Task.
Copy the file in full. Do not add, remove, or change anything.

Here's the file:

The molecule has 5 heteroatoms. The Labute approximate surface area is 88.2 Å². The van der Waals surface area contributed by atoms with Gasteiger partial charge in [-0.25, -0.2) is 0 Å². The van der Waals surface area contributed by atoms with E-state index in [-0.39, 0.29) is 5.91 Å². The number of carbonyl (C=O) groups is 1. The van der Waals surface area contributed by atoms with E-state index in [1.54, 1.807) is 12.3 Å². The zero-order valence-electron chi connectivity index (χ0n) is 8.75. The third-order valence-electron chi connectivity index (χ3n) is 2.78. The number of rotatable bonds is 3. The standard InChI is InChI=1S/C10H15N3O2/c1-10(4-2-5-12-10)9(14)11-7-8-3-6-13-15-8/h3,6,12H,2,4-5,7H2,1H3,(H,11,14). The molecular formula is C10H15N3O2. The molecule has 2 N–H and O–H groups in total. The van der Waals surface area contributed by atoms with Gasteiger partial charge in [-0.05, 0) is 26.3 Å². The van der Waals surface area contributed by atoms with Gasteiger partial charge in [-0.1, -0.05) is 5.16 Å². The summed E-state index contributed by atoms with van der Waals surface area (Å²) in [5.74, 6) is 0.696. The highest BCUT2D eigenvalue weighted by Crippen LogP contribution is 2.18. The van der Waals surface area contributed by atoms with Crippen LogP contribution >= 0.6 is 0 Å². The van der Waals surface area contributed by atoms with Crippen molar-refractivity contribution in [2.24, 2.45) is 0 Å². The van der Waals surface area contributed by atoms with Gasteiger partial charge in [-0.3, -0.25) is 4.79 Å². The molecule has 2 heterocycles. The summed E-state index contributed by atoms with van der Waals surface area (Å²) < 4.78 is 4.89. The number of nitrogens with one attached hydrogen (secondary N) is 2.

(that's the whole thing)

The molecule has 5 heteroatoms. The Labute approximate surface area is 88.2 Å². The van der Waals surface area contributed by atoms with Gasteiger partial charge in [-0.25, -0.2) is 0 Å². The van der Waals surface area contributed by atoms with E-state index in [-0.39, 0.29) is 5.91 Å². The number of carbonyl (C=O) groups is 1. The van der Waals surface area contributed by atoms with E-state index in [1.54, 1.807) is 12.3 Å². The zero-order valence-electron chi connectivity index (χ0n) is 8.75. The third-order valence-electron chi connectivity index (χ3n) is 2.78. The number of rotatable bonds is 3. The standard InChI is InChI=1S/C10H15N3O2/c1-10(4-2-5-12-10)9(14)11-7-8-3-6-13-15-8/h3,6,12H,2,4-5,7H2,1H3,(H,11,14). The molecular formula is C10H15N3O2. The molecule has 2 N–H and O–H groups in total. The van der Waals surface area contributed by atoms with Gasteiger partial charge in [-0.05, 0) is 26.3 Å². The van der Waals surface area contributed by atoms with Gasteiger partial charge in [-0.1, -0.05) is 5.16 Å². The summed E-state index contributed by atoms with van der Waals surface area (Å²) in [5.74, 6) is 0.696. The highest BCUT2D eigenvalue weighted by Crippen LogP contribution is 2.18. The van der Waals surface area contributed by atoms with Crippen LogP contribution >= 0.6 is 0 Å². The van der Waals surface area contributed by atoms with Crippen molar-refractivity contribution in [2.24, 2.45) is 0 Å². The van der Waals surface area contributed by atoms with Gasteiger partial charge in [-0.3, -0.25) is 4.79 Å². The molecule has 2 heterocycles. The summed E-state index contributed by atoms with van der Waals surface area (Å²) < 4.78 is 4.89. The number of nitrogens with one attached hydrogen (secondary N) is 2.